From Ocean Waste To Diesel Fuel

 In Article

Over the last year, Dashboard has been actively following the news around fuel production and reporting on the most innovative developments in the field. This topic is close to our core values and we aim to share the best of it with our stakeholders. As a modern business, we are also very keen on innovative solutions that include a green aspect and contribute to the renewable economy.

One of such solutions is a reactor for converting the plastic waste found in oceans into fuel; the otherwise useless pollutant could be converted into a high-demand resource. The solution was developed by sailor James Holm, founder of Clean Oceans, and organic chemist Swaminathan Ramesh, founder of EcoFuel Technologies. Together, the two looked to resolve the problem of accumulating waste in oceans and turning the hydrocarbon-based plastics into diesel fuel – the method would not only add to a precious depleting resource, but support the circular economy model.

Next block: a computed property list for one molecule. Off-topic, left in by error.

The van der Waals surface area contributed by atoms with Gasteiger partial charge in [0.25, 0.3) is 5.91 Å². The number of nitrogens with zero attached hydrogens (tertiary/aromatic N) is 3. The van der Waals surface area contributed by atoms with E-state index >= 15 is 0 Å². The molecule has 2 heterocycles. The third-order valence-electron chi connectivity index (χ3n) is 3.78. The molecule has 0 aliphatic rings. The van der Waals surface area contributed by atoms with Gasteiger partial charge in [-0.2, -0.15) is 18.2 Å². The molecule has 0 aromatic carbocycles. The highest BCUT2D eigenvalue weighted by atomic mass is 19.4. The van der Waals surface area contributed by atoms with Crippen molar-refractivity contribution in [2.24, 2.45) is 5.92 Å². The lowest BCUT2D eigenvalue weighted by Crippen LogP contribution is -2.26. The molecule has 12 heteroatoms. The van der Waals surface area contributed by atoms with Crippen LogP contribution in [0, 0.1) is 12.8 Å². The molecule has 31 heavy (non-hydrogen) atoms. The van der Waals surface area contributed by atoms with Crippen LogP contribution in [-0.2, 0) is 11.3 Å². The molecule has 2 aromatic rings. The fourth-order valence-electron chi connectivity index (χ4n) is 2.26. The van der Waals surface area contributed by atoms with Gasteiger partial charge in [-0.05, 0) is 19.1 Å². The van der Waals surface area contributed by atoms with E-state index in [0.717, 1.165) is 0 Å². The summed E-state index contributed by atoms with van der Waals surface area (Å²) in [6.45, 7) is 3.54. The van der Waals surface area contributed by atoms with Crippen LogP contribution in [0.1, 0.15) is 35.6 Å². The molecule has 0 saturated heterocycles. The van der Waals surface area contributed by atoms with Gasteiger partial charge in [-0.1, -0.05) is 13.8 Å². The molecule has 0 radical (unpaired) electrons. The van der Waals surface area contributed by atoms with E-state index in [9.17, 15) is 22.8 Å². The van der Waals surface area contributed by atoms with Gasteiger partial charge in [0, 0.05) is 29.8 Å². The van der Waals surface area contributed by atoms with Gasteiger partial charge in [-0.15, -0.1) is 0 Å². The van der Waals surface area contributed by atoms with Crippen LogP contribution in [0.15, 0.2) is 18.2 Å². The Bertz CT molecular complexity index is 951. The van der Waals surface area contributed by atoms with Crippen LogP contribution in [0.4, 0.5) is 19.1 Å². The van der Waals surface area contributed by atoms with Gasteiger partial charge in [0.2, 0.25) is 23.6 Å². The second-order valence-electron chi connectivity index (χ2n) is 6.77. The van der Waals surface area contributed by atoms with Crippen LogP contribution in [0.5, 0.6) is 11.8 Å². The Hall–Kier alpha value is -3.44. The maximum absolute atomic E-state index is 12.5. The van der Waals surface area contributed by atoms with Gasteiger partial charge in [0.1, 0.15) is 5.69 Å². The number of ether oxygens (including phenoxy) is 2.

Traditionally, plastic is exposed to very high temperatures to decompose – a process called pyrolysis. The technology of the reactor benefits from a modification of this process. In an effort to reduce the level of complexity as well as the massive costs associated with pyrolysis, Ramesh created a metallocene catalyst; this catalyst not only sped up the process and used lower temperatures but removed the need for any other steps, converting plastic waste directly into diesel fuel. This solution makes conversion both cost effective and mobile.

Looking onwards, the researchers share a vision of placing a number of reactors on land, near areas affected by plastic waste. With time, they could also be connected to boats, transforming waste into fuel immediately and simultaneously powering the vessel itself. Holm and Ramesh have also planned a demonstration project for the government of Santa Cruz, California. Eventually, the technique would be implemented worldwide with a positive effect on ocean cleanliness, sustainability and long-term fuel continuity.

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